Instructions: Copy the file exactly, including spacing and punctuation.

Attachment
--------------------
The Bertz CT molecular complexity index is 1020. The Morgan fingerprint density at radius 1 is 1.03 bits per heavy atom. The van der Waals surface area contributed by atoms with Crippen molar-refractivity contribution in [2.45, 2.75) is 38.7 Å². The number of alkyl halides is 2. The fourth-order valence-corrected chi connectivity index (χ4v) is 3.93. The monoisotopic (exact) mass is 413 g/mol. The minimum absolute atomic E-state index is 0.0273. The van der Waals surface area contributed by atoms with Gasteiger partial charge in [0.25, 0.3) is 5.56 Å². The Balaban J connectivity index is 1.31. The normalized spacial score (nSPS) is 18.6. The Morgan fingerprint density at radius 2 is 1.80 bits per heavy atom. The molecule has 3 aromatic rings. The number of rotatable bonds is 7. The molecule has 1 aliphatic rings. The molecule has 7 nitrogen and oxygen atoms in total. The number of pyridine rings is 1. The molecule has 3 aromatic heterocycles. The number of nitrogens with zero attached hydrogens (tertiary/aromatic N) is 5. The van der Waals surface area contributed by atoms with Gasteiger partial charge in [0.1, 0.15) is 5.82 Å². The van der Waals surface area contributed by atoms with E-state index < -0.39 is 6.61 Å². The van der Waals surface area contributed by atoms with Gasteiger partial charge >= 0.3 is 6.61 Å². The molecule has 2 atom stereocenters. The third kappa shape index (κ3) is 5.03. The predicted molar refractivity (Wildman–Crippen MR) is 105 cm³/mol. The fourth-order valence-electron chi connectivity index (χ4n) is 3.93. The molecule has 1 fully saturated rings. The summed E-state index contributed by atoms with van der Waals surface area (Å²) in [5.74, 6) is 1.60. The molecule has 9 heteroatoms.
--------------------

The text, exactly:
The Bertz CT molecular complexity index is 1020. The Morgan fingerprint density at radius 1 is 1.03 bits per heavy atom. The van der Waals surface area contributed by atoms with Crippen molar-refractivity contribution in [2.45, 2.75) is 38.7 Å². The number of alkyl halides is 2. The fourth-order valence-corrected chi connectivity index (χ4v) is 3.93. The monoisotopic (exact) mass is 413 g/mol. The minimum absolute atomic E-state index is 0.0273. The van der Waals surface area contributed by atoms with Gasteiger partial charge in [0.25, 0.3) is 5.56 Å². The Balaban J connectivity index is 1.31. The normalized spacial score (nSPS) is 18.6. The Morgan fingerprint density at radius 2 is 1.80 bits per heavy atom. The molecule has 3 aromatic rings. The number of rotatable bonds is 7. The molecule has 1 aliphatic rings. The molecule has 7 nitrogen and oxygen atoms in total. The number of pyridine rings is 1. The molecule has 3 aromatic heterocycles. The number of nitrogens with zero attached hydrogens (tertiary/aromatic N) is 5. The van der Waals surface area contributed by atoms with Gasteiger partial charge in [0.1, 0.15) is 5.82 Å². The van der Waals surface area contributed by atoms with E-state index < -0.39 is 6.61 Å². The van der Waals surface area contributed by atoms with Gasteiger partial charge >= 0.3 is 6.61 Å². The molecule has 2 atom stereocenters. The third kappa shape index (κ3) is 5.03. The predicted molar refractivity (Wildman–Crippen MR) is 105 cm³/mol. The fourth-order valence-electron chi connectivity index (χ4n) is 3.93. The molecule has 1 fully saturated rings. The summed E-state index contributed by atoms with van der Waals surface area (Å²) in [5.74, 6) is 1.60. The molecule has 9 heteroatoms.